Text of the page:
What Is A Non Specific Foci Of High Flair And T2 Signal Noted In The Subcortical White Matter Of The High Right Parietal Lobe Measuring 0.5cm In It's Greater Dimension?


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A non specific foci of high flair and T2 signal  noted in the subcortical white matter of the high right parietal lobe measuring 0.5cm in its greater dimension, is a lesion in the white matter of the brain. These white matter lesions appear mostly to be the result of microvascular disease which is seen in normal aging of over forties, migraines, hypertension, and possibly some of the clotting disorders which can result in tiny, ministroke events, eg. Hughes Syndrome.
Microvascular disease is an angiopathy that affects small blood vessels in the body.  This sometimes occurs when a person has had diabetes mellitus for a long time.

High blood glucose levels occur because the endothelial cells lining the blood vessels to take in more glucose than normal. These cells do not depend on insulin. They then form more glycoproteins on their surface than normal, and also cause the basement membrane to grow thicker and weaker. The walls of the vessels become abnormally thick but weak, and therefore they bleed, leak protein, and slow the flow of blood through the body. Then some cells, for example in the retina diabetic retinopathy or kidney diabetic nephropathy, may not get enough blood and may be damaged. Nerves, if not sufficiently supplied with blood, are also damaged which may lead to loss of function.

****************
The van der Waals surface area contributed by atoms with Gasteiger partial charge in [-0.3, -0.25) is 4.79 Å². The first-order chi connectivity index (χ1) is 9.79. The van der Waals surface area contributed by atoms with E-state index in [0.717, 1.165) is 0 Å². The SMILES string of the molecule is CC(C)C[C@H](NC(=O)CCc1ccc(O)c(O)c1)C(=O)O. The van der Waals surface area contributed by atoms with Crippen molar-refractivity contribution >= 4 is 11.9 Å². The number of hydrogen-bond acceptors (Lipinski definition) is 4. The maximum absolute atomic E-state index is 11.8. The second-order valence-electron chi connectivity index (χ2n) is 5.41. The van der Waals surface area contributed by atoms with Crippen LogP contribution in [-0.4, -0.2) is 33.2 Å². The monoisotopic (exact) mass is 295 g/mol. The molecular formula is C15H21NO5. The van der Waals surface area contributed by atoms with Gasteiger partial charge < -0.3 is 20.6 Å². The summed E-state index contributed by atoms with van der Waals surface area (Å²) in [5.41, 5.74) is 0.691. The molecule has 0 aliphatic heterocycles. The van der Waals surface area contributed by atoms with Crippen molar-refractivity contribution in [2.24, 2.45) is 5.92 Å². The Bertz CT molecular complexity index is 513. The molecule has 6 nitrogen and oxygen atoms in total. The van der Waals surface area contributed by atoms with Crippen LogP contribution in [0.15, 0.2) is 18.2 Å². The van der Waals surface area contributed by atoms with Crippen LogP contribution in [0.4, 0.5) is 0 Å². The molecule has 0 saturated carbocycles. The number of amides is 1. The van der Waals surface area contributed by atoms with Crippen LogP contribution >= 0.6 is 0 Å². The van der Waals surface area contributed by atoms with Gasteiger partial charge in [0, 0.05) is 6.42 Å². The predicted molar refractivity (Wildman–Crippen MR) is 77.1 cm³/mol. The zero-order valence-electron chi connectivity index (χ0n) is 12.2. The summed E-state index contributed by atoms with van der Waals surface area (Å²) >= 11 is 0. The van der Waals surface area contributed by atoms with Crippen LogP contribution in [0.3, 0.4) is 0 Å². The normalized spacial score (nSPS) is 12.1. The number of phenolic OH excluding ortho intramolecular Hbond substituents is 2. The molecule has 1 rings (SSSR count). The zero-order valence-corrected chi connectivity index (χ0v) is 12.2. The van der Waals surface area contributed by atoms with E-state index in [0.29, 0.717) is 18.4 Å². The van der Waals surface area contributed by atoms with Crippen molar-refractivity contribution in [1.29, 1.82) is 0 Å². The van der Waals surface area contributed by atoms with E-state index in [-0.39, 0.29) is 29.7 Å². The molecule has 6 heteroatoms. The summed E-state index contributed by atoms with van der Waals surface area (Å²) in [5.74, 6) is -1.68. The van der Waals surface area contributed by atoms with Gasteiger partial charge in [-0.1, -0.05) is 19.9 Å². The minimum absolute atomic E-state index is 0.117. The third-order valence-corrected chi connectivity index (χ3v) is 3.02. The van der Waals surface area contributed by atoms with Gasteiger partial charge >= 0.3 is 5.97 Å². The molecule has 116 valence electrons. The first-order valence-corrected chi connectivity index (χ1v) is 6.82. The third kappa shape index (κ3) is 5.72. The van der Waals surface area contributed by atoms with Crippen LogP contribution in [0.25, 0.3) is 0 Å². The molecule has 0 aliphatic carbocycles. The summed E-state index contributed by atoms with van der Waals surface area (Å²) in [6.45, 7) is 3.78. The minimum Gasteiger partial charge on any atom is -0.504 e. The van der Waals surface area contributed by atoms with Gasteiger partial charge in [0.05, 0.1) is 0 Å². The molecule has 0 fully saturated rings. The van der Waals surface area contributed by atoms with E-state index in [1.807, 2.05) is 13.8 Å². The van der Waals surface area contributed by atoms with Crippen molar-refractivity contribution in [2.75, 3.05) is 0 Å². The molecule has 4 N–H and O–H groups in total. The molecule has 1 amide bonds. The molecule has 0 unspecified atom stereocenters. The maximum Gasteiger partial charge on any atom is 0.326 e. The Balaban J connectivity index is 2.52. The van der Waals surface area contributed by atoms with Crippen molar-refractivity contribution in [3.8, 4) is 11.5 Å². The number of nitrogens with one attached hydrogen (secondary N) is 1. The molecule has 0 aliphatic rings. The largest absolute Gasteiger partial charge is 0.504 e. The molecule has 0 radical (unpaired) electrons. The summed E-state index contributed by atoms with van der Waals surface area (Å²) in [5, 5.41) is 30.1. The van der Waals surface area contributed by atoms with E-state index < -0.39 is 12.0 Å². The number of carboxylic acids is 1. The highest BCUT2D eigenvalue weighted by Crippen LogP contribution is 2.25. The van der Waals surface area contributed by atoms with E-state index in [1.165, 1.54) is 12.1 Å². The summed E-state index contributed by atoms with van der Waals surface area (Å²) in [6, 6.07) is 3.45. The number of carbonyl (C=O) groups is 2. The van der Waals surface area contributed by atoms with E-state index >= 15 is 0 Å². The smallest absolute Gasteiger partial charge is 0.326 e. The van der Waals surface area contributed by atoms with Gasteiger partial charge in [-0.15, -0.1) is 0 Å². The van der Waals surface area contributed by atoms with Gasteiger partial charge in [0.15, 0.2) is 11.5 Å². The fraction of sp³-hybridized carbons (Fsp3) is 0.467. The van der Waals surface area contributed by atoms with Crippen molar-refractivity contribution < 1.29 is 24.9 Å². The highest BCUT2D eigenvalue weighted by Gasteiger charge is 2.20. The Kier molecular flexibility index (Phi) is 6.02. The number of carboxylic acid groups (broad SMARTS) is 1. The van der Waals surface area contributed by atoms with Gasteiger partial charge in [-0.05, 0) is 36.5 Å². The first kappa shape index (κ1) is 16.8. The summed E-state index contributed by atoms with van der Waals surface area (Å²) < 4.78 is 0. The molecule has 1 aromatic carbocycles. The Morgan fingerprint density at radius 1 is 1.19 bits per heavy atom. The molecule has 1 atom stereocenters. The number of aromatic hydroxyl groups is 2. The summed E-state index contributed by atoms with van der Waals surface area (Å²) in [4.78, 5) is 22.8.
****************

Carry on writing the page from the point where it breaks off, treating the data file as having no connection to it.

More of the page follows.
Anti-phospholipid syndrome or Hughes syndrome is a disorder of coagulation that causes blood clots, thrombosis, in arteries and veins as well as pregnancy-related complications such as miscarriage, stillbirth, preterm delivery, or severe pre eclampsia. The syndrome occurs due to the autoimmune production of antibodies against phospholipids, a cell membrane substance. In particular, the disease is characterized by antibodies against cardiolipin anti-cardiolipin antibodies and _2 glycoprotein I.

The term "primary anti-phospholipid syndrome" is used when APS occurs in the absence of any other related disease. APS is commonly seen in conjunction with other autoimmune diseases; the term "secondary anti-phospholipids syndrome" is used when APS coexists with other diseases such as systemic lupus erythematosus. In rare cases, APS leads to rapid organ failure due to generalised thrombosis and a high risk of death; this is termed catastrophic anti-phospholipid syndrome.

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